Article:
It also teaches you that the best, the very best guitar-led songs manage to hit these sensations while still serving the song, because there's more than the act of guitar playing being taught. It's also engages with your understanding of the song itself. Guitar Hero, in some ways, is an active form of music criticism, opening the songs' guts to a layperson so you can see how it's working, like Natural Scientists trying to understand the universe's design in a daisy. For example, I know "Ziggy Stardust" is a great song, but by the game walking you through Mick Ronson's lyrical and witty guitar line, I understand it all the better: How it flicks between the hard and the soft and the counterpoint to Bowie's lines; how it's really good.

Even artists I've got less time for are shown in a better light. Take Franz Ferdinand's reheated, post-punk art-pop, represented by "Take Me Out." Coming from an entirely different tradition to the majority of the songs Guitar Hero offers, its oblique rhythms provide off-kilter challenge, and playing them shows you how imaginative, how ballsy, and how, through odd ingredients, its momentum is created. Playing the Chili's cover of Stevie's Wonder's "Higher Ground" and Sum 41's "Fat Lip" have led to similar grudging respect, against my previously developed critical (and terribly snobby) faculties.

Going further, and showing it isn't just that Guitar Hero makes all songs great, the array of B-level filler mostly just sits dead on the disc, taking up space. Guitar Hero's explanation only works when there's something worth explaining. Flipping it around, obviously enough, songs you already love have their greatness re-affirmed. "Ace of Spades" is nothing less than the sound of the universe's atria slamming shut during the world's sexiest coronary, and captured perfectly here while (on higher difficulties) sitting on the absolute immaculate boundary being too hard to play and impossibly satisfying when you do. Equally, the Queens of the Stone Age's "No One Knows," whose dense rhythms can stun the unwary fledgling even on Easy.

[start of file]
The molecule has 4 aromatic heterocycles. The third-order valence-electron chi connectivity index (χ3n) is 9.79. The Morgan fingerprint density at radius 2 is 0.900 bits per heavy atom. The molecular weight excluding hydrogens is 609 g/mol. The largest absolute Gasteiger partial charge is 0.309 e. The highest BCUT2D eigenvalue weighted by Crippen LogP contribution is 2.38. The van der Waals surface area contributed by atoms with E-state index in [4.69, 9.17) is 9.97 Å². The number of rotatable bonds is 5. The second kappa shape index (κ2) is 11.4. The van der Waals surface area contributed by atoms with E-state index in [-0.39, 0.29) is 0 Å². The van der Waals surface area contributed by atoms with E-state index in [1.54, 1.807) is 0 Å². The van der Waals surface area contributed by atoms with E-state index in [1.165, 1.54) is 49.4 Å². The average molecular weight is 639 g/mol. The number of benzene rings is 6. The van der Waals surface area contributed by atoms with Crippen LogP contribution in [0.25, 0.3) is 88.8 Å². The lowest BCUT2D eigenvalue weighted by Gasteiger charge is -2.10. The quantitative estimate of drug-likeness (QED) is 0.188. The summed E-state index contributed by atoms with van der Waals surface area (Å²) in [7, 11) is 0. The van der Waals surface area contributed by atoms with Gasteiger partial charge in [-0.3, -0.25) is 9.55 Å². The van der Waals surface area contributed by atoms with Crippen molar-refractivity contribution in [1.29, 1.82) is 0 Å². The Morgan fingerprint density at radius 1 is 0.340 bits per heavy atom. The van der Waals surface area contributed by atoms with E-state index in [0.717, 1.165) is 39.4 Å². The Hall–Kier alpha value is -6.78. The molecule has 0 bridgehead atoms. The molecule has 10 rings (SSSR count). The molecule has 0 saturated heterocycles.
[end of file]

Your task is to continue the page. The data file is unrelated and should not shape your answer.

"More Than a Feeling" isn't that hard - only on Expert does it start to really take your fingers apart, one knuckle at a time. This is part of its majesty as a level, gently walking you through everything great about Guitar Hero. Delicate movements of the fingers across the plastic fret board during its idyllic opening, before it releases the Searing Guitar Sound™ into a lyrical refrain, descending toward... oh, baby Jesus, hold me now - the golden moment: The long held note leading into the chorus, lengthy enough to give you all the time in the world to work the whammy bar to power up your Star Power meter before releasing the Bonus Power by holding your guitar aloft, just as the power-chords of the chorus kicks in. The whole screen lights up. Your face lights up. The stars shine brighter. The world's a better place.

It's More Than a Feeling, and you're feeling more than that.

Kieron Gillen has been writing about videogames for far too long now. His rock and roll dream is to form an Electro-band with Miss Kittin and SHODAN pairing up on vocals.

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